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Storms, shoreface morphodynamics, sand supply, and the accretion and erosion of coastal dune barriers in the southern North Sea
Anthony, E.J. (2013). Storms, shoreface morphodynamics, sand supply, and the accretion and erosion of coastal dune barriers in the southern North Sea. Geomorphology (Amst.) 199: 8-21. hdl.handle.net/10.1016/j.geomorph.2012.06.007
In: Geomorphology. Elsevier: Amsterdam; New York; Oxford; Tokyo. ISSN 0169-555X; e-ISSN 1872-695X, more
Peer reviewed article  

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Keyword
    Marine
Author keywords
    Storms; Shoreface; Tidal banks; Sand supply; Coastal dunes; North Sea

Author  Top 
  • Anthony, E.J.

Abstract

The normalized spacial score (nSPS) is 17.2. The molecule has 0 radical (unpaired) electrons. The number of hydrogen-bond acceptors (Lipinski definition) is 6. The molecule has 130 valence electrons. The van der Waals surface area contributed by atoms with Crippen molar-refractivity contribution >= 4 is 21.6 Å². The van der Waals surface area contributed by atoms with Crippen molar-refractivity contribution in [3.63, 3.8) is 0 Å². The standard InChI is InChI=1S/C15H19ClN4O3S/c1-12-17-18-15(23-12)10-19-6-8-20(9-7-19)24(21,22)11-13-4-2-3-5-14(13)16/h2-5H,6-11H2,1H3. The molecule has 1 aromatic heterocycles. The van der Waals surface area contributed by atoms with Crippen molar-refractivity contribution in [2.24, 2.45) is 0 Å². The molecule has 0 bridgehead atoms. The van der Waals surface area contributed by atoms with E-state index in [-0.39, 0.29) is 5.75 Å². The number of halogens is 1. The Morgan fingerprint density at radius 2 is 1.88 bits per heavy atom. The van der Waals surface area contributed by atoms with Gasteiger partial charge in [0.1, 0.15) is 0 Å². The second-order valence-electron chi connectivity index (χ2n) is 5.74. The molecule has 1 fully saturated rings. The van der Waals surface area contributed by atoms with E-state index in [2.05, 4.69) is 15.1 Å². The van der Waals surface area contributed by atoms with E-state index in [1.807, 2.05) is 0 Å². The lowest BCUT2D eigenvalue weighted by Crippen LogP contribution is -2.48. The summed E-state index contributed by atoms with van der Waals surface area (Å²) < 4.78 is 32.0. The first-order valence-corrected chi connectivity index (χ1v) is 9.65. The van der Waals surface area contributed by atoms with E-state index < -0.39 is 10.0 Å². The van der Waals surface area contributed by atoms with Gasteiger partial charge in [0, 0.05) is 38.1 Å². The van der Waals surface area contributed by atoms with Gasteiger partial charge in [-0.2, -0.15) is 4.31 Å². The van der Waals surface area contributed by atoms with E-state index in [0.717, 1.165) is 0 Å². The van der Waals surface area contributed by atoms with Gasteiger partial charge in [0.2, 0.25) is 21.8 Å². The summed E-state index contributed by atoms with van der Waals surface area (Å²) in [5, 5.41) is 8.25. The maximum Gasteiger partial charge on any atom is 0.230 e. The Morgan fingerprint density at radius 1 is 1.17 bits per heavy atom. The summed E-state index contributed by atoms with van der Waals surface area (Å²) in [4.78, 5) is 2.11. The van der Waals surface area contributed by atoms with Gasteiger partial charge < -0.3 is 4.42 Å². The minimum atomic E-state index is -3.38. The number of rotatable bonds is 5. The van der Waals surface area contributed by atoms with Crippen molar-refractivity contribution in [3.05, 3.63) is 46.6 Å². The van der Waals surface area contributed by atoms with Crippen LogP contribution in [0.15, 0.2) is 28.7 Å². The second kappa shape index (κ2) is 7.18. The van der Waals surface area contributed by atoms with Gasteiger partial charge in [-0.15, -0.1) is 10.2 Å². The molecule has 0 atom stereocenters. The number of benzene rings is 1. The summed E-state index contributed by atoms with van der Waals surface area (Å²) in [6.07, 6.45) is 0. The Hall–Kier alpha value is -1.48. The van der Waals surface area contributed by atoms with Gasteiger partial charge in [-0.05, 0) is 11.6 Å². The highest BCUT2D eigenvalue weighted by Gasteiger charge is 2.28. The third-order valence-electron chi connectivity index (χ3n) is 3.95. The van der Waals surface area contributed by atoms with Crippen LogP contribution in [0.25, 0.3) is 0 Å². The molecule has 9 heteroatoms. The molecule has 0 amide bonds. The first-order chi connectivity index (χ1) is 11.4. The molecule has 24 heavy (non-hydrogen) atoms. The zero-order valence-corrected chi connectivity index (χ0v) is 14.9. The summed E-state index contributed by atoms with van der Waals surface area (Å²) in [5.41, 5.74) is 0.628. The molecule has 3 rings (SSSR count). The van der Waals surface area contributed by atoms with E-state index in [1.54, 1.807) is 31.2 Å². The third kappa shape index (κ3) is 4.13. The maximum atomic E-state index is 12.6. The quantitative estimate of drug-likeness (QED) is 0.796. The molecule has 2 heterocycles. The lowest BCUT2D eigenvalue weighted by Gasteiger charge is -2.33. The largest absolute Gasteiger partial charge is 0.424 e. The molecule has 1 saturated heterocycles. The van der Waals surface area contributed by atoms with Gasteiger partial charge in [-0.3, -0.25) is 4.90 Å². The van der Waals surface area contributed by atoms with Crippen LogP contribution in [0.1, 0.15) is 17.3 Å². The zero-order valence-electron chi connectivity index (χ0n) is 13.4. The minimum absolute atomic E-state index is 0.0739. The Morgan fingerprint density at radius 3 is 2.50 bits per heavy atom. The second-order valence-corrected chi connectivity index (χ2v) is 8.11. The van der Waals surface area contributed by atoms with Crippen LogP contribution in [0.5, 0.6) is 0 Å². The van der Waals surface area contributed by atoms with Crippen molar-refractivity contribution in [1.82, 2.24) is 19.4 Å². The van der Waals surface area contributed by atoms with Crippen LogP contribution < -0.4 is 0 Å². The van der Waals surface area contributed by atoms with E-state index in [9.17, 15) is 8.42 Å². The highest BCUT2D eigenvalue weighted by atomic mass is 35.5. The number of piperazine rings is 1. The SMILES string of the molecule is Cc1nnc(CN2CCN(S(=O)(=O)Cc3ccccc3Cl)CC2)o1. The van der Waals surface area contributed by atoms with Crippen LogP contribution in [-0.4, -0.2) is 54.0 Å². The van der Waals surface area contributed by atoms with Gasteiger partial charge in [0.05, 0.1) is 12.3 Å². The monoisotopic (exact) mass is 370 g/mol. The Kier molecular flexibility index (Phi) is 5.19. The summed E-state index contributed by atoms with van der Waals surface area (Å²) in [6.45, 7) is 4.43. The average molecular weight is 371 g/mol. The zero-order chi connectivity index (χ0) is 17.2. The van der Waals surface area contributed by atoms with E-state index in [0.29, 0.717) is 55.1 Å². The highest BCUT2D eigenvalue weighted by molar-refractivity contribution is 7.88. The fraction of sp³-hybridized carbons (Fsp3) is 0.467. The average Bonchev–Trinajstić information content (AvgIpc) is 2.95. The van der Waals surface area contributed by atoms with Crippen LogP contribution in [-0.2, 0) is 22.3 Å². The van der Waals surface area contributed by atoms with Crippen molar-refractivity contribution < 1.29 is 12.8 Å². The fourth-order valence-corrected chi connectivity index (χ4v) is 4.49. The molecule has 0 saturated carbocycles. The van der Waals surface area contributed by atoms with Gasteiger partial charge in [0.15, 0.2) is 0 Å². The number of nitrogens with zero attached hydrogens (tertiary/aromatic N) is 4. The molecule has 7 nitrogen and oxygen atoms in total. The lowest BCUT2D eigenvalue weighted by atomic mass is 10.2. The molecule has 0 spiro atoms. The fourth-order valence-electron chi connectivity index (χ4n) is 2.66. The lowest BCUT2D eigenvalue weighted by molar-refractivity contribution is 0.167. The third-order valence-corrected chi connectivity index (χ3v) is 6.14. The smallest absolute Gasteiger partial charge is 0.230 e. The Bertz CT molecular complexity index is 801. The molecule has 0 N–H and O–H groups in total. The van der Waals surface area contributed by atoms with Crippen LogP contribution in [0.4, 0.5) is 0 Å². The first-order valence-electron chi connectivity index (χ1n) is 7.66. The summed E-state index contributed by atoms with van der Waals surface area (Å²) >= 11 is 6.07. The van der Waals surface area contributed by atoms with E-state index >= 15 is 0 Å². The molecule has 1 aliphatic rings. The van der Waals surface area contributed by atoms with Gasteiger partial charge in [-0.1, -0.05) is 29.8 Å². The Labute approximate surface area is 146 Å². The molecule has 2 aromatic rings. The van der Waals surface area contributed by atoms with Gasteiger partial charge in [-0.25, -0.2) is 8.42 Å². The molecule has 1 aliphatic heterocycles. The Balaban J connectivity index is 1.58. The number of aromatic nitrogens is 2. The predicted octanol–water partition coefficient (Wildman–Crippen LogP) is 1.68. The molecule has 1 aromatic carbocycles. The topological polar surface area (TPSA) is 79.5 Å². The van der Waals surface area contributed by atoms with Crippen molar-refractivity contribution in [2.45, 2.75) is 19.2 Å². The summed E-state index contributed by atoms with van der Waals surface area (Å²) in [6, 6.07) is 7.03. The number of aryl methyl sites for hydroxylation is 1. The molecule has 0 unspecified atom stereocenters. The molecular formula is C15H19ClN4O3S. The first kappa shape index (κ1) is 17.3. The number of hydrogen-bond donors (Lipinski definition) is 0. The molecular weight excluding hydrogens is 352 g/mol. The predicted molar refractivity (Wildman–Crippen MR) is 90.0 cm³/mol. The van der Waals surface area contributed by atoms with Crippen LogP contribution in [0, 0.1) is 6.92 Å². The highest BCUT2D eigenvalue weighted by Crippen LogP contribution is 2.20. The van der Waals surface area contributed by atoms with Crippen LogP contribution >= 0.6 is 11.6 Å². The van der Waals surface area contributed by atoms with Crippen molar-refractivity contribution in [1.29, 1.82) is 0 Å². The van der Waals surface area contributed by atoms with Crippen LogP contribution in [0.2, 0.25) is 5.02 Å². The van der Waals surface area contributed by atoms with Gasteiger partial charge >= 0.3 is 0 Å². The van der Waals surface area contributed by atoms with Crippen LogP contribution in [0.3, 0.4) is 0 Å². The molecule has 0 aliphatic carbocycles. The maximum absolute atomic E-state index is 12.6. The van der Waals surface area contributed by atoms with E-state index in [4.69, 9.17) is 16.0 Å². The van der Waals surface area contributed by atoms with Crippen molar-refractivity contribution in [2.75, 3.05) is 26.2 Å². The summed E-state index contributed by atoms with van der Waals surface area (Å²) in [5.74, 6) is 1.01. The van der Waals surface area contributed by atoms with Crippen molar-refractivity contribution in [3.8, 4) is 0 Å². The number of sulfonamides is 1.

The coast of the southern North Sea is bound by dune barriers that have developed adjacent to a shallow storm- and tide-dominated shoreface comprising numerous shore-parallel to sub-shore-parallel tidal sand banks. The banks evolve under the joint control of tide-, wave- and wind-induced shore-parallel currents, which tend to ‘stretch’ them, eventually leading to bank division, and to shoaling and breaking storm waves, which tend to drive them ashore. The banks, thus, modulate the delivery of storm wave energy to the coast, redirect currents alongshore and are the sand sources for the accretion of coastal dunes. Foredune accretion occurs where major sand banks have migrated shoreward over the last centuries to be finally driven ashore and weld under the impact of storm waves. Morphological changes in the bank field can impact on shoreline stability through dissipation or enhanced shoreward transmission of storm wave energy and effects on radiation stress, particularly when waves are breaking over the banks. Where banks are close to the shore, mitigation of offshore sediment transport, especially during storms, can occur because of gradients in radiation stress generated by the complex 3D bank structure. These macro-scale mechanisms involve embedded meso-scale interactions that revolve around the mobility of sand waves, mobility of beach bars and troughs and foredune mobility, and micro-scale processes of bedform mobility in the subaqueous and intertidal domains, and of swash and aeolian beach–dune sand transport. These embedded interactions and the morphodynamic feedback loops illustrate the importance of synchroneity of sand transport from shoreface to dune on this coast.Large stretches of the foredunes show either signs of stability, or mild but chronic erosion. Furthermore, a demonstrated lack of a clear relationship occurs between storminess and coastal response over the second half of the 20th century. The present situation may be indicative of conditions of rather limited sand supply from offshore, notwithstanding the abundance of sand on the nearby shallow shoreface, except in areas where a nearshore storm-driven tidal sand bank has become shore-attached. Apart from the important influence of shoreface sand banks and of wave–bank interactions, foredune accretion and erosion also depend on various context controls that include individual storm characteristics, wind speed and incidence relative to the shore, tidal stage during storms, and direct human intervention on the shore through foredune and beach management. The bewildering variability inherent in these intricately related parameters may also explain the poor relationship between storminess and barrier shoreline change and will still continue to render unpredictable the response of shores to individual storms.

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